Monday, January 16, 2006

Pride and Prejudice

I'd say I must thank Heavens for bestowing upon me, a second chance to finally watch the most excellent Keira Knightley version of the timeless Jane Austen classic Pride and Prejudice.

Most of you would already be acquainted with the rich story about the sweet romance amongst the wonderfully beautiful Bennet sisters, in age old England. But this movie, in my most humble opinion, tended to place focus on the love between Elizabeth Bennet (Keira Knightley) and Mr Darcy (Matthew Macfadyen), and between Jane Bennet (Bond girl Rosamund Pike) and Mr Bingley (Simon Woods), allowing us audiences to witness folk dances while they tease each other.

And we also bear testament to the challenges of love in those days, where manners maketh a person, and prim and properness the order of the day. With gentle bows and curtsies, we learn of Elizabeth's rebellious streak to break all norms, and the lessons everyone can take home, in not judging a book by its cover.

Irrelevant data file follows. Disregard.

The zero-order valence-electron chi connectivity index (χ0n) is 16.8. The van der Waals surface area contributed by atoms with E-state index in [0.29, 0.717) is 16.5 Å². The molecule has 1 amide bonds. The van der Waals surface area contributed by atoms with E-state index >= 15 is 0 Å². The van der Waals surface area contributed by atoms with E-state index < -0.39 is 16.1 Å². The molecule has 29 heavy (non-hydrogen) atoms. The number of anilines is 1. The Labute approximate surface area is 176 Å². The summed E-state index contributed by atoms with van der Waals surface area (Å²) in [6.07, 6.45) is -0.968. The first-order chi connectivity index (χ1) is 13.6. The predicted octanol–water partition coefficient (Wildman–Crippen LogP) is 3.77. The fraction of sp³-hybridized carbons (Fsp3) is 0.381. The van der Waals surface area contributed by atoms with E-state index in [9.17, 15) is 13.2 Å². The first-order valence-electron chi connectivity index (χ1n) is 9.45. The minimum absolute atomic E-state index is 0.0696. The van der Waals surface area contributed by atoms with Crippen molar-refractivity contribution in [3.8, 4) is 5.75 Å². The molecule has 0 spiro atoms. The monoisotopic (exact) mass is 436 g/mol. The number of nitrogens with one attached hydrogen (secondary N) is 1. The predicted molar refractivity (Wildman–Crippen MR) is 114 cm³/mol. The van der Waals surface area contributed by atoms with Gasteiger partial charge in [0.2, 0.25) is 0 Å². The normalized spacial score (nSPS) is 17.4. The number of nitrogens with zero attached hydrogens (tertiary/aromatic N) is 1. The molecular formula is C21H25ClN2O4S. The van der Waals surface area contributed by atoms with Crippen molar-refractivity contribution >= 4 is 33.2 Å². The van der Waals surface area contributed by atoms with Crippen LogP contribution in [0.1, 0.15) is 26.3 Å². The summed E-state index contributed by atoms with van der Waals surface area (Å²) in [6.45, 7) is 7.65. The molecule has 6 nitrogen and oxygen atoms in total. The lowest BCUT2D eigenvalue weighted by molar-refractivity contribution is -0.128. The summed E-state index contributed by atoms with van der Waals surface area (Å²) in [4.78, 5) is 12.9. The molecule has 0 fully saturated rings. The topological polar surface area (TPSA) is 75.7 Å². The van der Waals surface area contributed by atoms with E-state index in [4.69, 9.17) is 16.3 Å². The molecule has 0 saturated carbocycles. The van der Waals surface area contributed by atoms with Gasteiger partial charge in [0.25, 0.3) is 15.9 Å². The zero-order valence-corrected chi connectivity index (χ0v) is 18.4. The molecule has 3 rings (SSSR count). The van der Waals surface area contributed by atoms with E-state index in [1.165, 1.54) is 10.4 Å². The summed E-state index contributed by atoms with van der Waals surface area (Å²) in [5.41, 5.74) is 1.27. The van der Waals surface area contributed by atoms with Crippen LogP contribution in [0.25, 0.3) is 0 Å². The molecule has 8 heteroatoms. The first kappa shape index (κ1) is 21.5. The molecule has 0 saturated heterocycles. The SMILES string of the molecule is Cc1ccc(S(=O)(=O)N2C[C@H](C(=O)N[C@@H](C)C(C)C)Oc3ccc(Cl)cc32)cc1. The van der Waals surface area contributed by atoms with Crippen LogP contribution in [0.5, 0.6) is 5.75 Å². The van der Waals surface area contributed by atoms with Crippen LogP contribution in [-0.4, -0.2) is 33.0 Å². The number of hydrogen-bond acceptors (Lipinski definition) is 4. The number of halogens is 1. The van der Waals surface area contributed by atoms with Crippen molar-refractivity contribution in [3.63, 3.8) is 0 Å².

It makes you count your lucky stars (or do we?) about how we approach relationships these days, although some things, like the second guessings, and the waiting games we people play, seem to continue its stickiness like glue. Class and prestige make marriages like a business alliance more than that of love, and with age, makes some like a matter of convenience.

Supported by an experienced veteran cast of Donald Sutherland and Judi Dench, the lovely Keira is up for a couple of awards for her role as Elizabeth, and I'd say, give them to her. Bravo! Her performance was most delightful, and brought to life a range of emotions that you cannot deny make this role hers. Matthew Macfadyen too holds his own opposite Ms Knightley, with his Mr Darcy so pompous, and yet so gentlemanly.

Oh, I haven't read the classic (please pardon me on admitting to this most unforgivable sin), but for what it's worth as a movie, it's jolly good entertainment, coupled with a fair bit of eye candy. Though I did hope that the movie did have more time to explore in depth, some of its rushed subplots.

(P.S. I know the review reads weird, but heck, after 2 hours of that accent and language, it gets to you. Ha! And yes, I know it isn't perfect too)

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